A HAMILTON alcoholic with a shocking history of abusing police has been given just over six months to get off alcohol or she will be jailed.
Antoinette Christian, 41, previously received a combined sentence of 28 days’ imprisonment in Hamilton Magistrates Court on June 27 this year on a charge of behaving in an offensive manner.
Christian had been sentenced to 90 days’ imprisonment with 14 to be served immediately and the remainder suspended for two years.
The offence had also breached another suspended jail sentence and an extra 14 days was added to her immediate sentence, making a total effective sentence of 28 days.
Christian appealed against the severity of the sentence which was heard in Warrnambool County Court last week.
The court was told that on February 2 this year, Hamilton police were called after a distressed woman was seen carrying a shovel.
Police found Christian in Kenna Avenue where she was unsteady on her feet. She had gone to the rear of a property and tried to enter the home but was refused entry because the people who lived there did not know her.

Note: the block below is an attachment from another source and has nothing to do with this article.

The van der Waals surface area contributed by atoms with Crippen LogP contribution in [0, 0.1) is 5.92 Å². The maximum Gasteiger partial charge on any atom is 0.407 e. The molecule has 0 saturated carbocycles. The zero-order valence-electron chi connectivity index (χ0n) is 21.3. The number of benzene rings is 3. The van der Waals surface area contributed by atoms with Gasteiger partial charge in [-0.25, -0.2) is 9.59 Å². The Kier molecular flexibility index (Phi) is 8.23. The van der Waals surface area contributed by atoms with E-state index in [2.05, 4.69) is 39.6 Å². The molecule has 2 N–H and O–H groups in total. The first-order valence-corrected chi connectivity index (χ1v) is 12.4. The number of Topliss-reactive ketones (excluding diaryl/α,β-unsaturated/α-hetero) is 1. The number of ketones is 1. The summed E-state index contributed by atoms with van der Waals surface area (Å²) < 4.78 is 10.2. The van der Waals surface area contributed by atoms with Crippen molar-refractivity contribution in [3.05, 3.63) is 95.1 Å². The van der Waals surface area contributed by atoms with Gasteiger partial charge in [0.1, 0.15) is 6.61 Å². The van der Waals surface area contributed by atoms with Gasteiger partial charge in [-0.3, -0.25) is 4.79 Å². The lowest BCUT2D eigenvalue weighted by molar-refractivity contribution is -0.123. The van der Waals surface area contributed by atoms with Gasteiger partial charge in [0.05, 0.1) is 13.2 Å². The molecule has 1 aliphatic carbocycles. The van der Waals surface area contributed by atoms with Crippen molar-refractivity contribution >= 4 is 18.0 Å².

Christian, who was drunk, then continually swore at and abused police and after being given every opportunity to be taken home, she was arrested. Even when she was released after being lodged in the cells for four hours, Christian swore at and abused a policewoman.
The original offences for which Christian received her suspended sentence, committed on June 14 last year, involved similar circumstances.
Defence counsel Sean Kenny last week said Christian had been an alcoholic since she was 14 but when her two youngest children were taken off her last year, she resolved to stop drinking. She went through a seven-day detoxification program but left the residential rehabilitation unit so she could be with her young son.
The court heard from a counsellor that since being involved in the Odyssey House program, Christian had only once had one drink.
Judge Mark Taft said Christian had received a number of community-based orders in the past to address alcohol issues but she had breached them all. Judge Taft said that a few months was not proof in the pudding and the pudding needed to be baked.
He said there needed to be substantial evidence, not hope.
“I want runs on the board. This is a chance to get off the grog and make a true commitment or this court has no choice but to activate the suspended sentence,” he said.
Sentencing was deferred until March 8 next year.